After a decade of trial and error, U.S. and NATO trainers have succeeded at introducing successful reforms to the Afghan National Army (ANA). Many innovative concepts had been tried, but most failed to motivate Afghans to become first rate soldiers. Several efforts worked very well. First, the pay of soldiers has been more than doubled, to make it competitive with what the drug gangs and the Taliban pay. Experienced trainers have long been calling for pay to be kept competitive with what the enemy offers. That's because it's an Afghan tradition for young men to follow leaders who can provide for them. Often these are traditional tribal leaders, but anyone who has the cash can attract an armed following this way. That's how the drug gangs and the Taliban operate. These pay increases began showing up two years ago, and when, in the last year, drug gang losses cut income for the Taliban, the army actually became the first choice of young men looking for a good paying job. Plus, the army has benefits (like some medical care) that actually work.
The second change was even more innovative. Recruits undergoing training must now learn how to read and write, before they can undergo weapons training. Only about a third of the Afghan Army recruits are literate. The illiterate ones felt that handling a gun was more important than learning how to read. The new policy provided some attitude adjustment, along with an incentive to become literate, or at least literate enough to be effective soldiers. The U.S. developed a special literacy course for Afghan troops, which could be completed quickly. All these literacy efforts sometimes backfire, and increase the desertion rate by causing newly literate Afghans to take better paying civilian jobs. But those recruits who stay will be better qualified to complete, and use, their training.
Added to the higher pay and literacy was the introduction of a banking, using cell phones, system for the troops. This approach requires some basic literacy, and thus provides another incentive for recruits to be, if not literate, a little less illiterate. This makes them more effective soldiers, better able to communicate with each other and their superiors, as well as quicker to learn new skills.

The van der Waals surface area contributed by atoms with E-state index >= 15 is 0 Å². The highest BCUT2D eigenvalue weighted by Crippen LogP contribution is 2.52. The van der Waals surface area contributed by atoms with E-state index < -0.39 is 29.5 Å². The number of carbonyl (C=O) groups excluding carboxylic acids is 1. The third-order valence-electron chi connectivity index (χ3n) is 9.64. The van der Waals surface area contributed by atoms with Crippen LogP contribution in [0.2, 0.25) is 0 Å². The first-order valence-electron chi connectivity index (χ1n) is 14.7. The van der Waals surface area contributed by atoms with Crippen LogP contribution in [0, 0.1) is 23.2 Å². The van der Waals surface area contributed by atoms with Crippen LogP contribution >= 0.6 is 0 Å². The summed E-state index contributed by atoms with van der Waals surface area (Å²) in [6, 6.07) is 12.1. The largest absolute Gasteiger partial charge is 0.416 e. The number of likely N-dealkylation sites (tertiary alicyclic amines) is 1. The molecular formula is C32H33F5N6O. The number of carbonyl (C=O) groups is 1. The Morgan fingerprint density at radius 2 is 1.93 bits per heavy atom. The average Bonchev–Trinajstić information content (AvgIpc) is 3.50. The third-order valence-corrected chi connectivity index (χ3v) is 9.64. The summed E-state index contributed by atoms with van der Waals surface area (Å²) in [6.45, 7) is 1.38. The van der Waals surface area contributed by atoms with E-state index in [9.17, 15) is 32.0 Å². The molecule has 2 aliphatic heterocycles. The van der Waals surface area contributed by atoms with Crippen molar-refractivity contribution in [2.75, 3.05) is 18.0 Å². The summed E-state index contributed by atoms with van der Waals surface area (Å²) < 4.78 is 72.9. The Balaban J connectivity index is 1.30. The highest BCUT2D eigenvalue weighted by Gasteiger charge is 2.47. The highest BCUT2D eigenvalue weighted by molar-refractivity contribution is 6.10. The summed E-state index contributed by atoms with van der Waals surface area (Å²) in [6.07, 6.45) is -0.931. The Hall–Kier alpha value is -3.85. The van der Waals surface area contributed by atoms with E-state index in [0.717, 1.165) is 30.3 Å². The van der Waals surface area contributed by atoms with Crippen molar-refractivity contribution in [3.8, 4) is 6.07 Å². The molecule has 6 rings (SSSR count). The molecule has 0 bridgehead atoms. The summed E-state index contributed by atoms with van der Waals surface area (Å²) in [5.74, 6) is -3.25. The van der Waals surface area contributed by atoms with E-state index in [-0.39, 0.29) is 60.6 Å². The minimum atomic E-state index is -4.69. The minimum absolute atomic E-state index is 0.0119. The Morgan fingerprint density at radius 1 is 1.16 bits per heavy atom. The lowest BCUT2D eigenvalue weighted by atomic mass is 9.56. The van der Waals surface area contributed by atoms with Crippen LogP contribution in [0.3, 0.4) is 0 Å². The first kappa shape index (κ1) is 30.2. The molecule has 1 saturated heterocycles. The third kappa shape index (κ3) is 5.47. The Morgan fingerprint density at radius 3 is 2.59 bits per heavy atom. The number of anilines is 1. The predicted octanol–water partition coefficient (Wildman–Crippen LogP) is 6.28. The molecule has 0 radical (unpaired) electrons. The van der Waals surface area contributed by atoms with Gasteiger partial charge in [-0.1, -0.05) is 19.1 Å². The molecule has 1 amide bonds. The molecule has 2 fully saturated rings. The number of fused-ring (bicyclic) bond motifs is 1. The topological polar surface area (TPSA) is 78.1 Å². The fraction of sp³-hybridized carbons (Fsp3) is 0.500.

The army has been more effective. Afghan troops are doing more fighting (suffering 50 percent more dead last year, than foreign troops). Currently, the Afghan Army has about the same number of troops as the foreign forces. Afghan troops are also causing fewer civilian casualties. Recent opinion polls among Afghans have 70 percent of them grading the Afghan Army as "capable," compared to 59 percent last year. NATO advisors now rate about 70 percent of Afghan infantry battalions as combat ready, nearly double the rate of a few years ago.
Still, it will be years before Afghanistan has an army and national police force as effective as, say, Iraq. The Iraqi Army and security forces under Saddam Hussein, although corrupt and abusive, were far more stable and loyal to the government than any Afghan military force ever. Saddam's continued existence relied on it. Despite their dismal performance during Desert Storm, the Iraqi Army had previously successfully fought an eight-year war with Iran in the 1980s, purchased high-tech gear from the Soviet Union, and had still managed to retain some semblance of an effective standing army, even after their disastrous ejection from Kuwait in 1991. The Iraqi Army had a well-defined, albeit Soviet-style, structure, and clearly defined branches of service. All of this has made it possible, despite major problems, for the U.S. to build up the new, and more effective, security forces in Iraq.
Afghanistan, on the other hand, has had nothing even remotely resembling a capable, structured, loyal army, and the legacy of corruption and inefficiency in the army is far worse than in Iraq. During the 1980s, when the Soviets occupied Afghanistan, there was a standing Afghan government army, but it was rampant with corruption, incompetence, desertions, and thousands of conscripts and officers who were either sympathetic to, or active members of, the anti-Communist guerrillas. The Soviets, justifiably so, generally regarded the Afghan forces as worthless in combat, forcing Russians to do almost all of the fighting themselves.